Nov. 1 (Bloomberg) -- Dubai shares fell the most in almost three months on speculation a rally late last month was overdone and as European leaders struggled to contain the debt crisis.
Emaar Properties PJSC, developer of the world’s tallest building, tumbled 2.9 percent after surging 12 percent in the past week. Dubai Financial Market PJSC declined the most in more than two weeks. The DFM General Index dropped 1.8 percent, the most since Aug. 9, to 1,382.71 at the 2 p.m. close in Dubai. The measure surged 4.6 percent in the three-day period ending Oct. 30. Abu Dhabi’s ADX General Index lost 0.2 percent, extending yesterday’s 0.3 percent drop.
“What we’re seeing yesterday and today is normal profit taking,” said Chahir Hosni, equity sales manager at EFG-Hermes Holding SAE in Dubai. Declines in global markets are also “impacting the weakness today,” he said.
Asian stocks fell, the euro weakened a third day and the cost of insuring bonds against default rose as data added to evidence that regional economies are slowing as Europe’s debt crisis curbs exports. Crude for December delivery dropped 3.7 percent to $89.72 a barrel at 8:57 a.m. in electronic trading in New York on speculation commodity demand may falter after a Chinese manufacturing index missed estimates. Gulf Arab oil exporters supply about a fifth of the world’s oil.
The MSCI Asia Pacific Index decreased as much as 2.3 percent and futures on the Standard & Poor’s 500 Index slipped after Greek Prime Minister George Papandreou said he will put Europe’s new agreement on financing for Greece to a popular vote.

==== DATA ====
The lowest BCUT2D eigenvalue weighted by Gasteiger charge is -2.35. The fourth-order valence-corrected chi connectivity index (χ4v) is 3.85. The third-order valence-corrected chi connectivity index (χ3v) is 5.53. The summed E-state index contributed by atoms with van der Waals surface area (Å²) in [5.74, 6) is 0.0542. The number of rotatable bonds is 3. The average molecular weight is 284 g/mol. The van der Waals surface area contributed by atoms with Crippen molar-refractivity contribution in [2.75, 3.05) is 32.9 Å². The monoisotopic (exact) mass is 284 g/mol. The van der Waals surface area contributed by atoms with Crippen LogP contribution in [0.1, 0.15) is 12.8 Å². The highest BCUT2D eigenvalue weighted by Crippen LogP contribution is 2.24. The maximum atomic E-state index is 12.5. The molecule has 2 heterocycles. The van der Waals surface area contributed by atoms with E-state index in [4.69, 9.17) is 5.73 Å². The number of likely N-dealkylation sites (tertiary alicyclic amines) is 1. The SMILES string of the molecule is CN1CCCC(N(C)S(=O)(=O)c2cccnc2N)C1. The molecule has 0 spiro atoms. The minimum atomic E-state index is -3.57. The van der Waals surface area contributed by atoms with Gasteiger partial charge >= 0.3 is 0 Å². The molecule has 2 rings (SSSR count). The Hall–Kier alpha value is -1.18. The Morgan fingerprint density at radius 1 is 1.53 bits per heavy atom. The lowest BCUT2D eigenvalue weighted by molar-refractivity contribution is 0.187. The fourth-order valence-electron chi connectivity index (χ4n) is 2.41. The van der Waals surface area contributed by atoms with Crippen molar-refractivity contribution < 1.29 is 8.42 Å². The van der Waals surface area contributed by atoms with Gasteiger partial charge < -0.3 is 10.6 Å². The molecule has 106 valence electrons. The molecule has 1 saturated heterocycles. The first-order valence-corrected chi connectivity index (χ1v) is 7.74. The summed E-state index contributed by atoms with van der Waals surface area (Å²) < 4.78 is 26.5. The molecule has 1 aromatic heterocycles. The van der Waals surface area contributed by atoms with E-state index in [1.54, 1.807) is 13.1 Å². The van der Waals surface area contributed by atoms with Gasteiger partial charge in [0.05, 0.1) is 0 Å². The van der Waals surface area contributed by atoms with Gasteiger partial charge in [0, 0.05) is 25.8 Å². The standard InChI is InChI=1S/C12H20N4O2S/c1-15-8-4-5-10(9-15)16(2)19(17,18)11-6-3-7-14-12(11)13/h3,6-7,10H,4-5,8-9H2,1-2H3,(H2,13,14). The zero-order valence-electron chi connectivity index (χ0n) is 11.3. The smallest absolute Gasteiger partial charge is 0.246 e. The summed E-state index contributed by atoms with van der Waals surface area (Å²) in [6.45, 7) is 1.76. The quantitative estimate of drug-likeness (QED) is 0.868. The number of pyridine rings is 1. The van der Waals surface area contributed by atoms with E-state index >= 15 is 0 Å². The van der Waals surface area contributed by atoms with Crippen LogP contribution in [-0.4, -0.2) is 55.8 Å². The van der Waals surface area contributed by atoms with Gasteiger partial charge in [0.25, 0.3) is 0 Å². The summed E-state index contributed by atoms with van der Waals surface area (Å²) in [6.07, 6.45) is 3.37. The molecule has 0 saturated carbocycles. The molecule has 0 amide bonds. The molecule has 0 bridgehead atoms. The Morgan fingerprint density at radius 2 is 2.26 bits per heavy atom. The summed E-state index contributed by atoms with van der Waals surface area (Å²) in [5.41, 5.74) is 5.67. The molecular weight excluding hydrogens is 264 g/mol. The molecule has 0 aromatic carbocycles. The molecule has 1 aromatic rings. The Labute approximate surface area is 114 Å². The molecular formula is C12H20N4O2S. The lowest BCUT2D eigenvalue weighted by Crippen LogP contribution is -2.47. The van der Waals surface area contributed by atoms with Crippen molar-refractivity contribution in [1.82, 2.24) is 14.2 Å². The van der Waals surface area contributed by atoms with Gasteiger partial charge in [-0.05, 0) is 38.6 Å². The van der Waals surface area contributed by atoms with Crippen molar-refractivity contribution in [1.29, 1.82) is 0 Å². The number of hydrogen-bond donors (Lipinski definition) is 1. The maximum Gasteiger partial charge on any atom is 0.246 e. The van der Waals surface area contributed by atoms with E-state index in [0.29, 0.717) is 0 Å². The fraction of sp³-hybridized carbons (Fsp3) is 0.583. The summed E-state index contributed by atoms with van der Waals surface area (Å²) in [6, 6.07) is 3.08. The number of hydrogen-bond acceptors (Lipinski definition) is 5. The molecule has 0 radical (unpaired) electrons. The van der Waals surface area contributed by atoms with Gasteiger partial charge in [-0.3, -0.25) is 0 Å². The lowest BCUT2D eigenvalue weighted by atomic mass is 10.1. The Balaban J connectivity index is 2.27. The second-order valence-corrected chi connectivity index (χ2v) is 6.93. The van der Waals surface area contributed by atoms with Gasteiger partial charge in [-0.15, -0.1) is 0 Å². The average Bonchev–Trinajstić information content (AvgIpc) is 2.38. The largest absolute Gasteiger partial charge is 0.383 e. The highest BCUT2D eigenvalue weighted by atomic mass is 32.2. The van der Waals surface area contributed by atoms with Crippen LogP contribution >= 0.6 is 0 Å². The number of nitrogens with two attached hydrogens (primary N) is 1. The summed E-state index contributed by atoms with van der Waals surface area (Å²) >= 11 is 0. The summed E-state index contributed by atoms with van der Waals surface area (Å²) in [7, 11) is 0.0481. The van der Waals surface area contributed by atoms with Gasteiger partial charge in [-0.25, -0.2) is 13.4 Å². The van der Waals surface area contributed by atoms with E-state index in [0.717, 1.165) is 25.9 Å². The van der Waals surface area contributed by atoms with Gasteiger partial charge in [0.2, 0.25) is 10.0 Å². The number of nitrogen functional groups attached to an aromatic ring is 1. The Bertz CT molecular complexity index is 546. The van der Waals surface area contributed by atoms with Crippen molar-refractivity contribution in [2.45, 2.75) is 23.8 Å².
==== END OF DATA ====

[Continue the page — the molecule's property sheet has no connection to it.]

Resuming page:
Dubai stocks rallied earlier this week as third-quarter earnings at Emaar and Dubai Islamic Bank PJSC, the United Arab Emirates’ biggest bank complying with Shariah rules, beat estimates and European leaders agreed to expand a bailout fund.
Emaar sank the most since Oct. 4 to 2.7 dirhams. Dubai Financial Market, the only publicly traded Gulf Arab stock market, declined 3.6 percent, the most since Oct. 16, to 99.3 fils.
Saudi Arabia’s Tadawul All Share Index lost 1.1 percent, the most in almost a month, and the Bloomberg GCC 200 Index retreated 0.9 percent. Qatar’s QE Index fell 0.8 percent, Kuwait’s gauge declined less than 0.1 percent, while Bahrain’s benchmark and Oman’s MSM30 Index decreased 0.1 percent.
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